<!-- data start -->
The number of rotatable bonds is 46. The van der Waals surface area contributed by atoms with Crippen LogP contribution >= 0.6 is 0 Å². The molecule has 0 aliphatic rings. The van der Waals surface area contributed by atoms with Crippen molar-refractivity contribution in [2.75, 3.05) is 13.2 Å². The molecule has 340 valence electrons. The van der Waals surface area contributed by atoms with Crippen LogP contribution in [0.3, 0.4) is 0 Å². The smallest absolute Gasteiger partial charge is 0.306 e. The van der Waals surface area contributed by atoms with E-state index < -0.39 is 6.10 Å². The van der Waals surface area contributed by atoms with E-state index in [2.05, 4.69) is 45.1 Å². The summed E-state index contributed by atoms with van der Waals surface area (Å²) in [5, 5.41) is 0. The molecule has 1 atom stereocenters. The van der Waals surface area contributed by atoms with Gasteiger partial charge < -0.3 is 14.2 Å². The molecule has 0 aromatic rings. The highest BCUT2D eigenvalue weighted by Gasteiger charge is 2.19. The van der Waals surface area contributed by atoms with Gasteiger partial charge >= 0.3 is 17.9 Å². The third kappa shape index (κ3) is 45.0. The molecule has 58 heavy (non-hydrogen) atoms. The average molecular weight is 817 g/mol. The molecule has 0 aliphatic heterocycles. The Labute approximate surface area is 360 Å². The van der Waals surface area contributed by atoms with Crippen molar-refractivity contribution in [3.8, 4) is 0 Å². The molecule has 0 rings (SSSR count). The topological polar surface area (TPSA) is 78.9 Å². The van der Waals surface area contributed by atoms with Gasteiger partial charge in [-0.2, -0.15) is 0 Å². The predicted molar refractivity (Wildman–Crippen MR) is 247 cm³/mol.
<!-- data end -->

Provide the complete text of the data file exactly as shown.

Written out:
The number of rotatable bonds is 46. The van der Waals surface area contributed by atoms with Crippen LogP contribution >= 0.6 is 0 Å². The molecule has 0 aliphatic rings. The van der Waals surface area contributed by atoms with Crippen molar-refractivity contribution in [2.75, 3.05) is 13.2 Å². The molecule has 340 valence electrons. The van der Waals surface area contributed by atoms with Crippen LogP contribution in [0.3, 0.4) is 0 Å². The smallest absolute Gasteiger partial charge is 0.306 e. The van der Waals surface area contributed by atoms with E-state index < -0.39 is 6.10 Å². The van der Waals surface area contributed by atoms with E-state index in [2.05, 4.69) is 45.1 Å². The summed E-state index contributed by atoms with van der Waals surface area (Å²) in [5, 5.41) is 0. The molecule has 1 atom stereocenters. The van der Waals surface area contributed by atoms with Gasteiger partial charge < -0.3 is 14.2 Å². The molecule has 0 aromatic rings. The highest BCUT2D eigenvalue weighted by Gasteiger charge is 2.19. The van der Waals surface area contributed by atoms with Gasteiger partial charge >= 0.3 is 17.9 Å². The third kappa shape index (κ3) is 45.0. The molecule has 58 heavy (non-hydrogen) atoms. The average molecular weight is 817 g/mol. The molecule has 0 aliphatic heterocycles. The Labute approximate surface area is 360 Å². The van der Waals surface area contributed by atoms with Crippen molar-refractivity contribution in [3.8, 4) is 0 Å². The molecule has 0 rings (SSSR count). The topological polar surface area (TPSA) is 78.9 Å². The van der Waals surface area contributed by atoms with Gasteiger partial charge in [-0.2, -0.15) is 0 Å². The predicted molar refractivity (Wildman–Crippen MR) is 247 cm³/mol.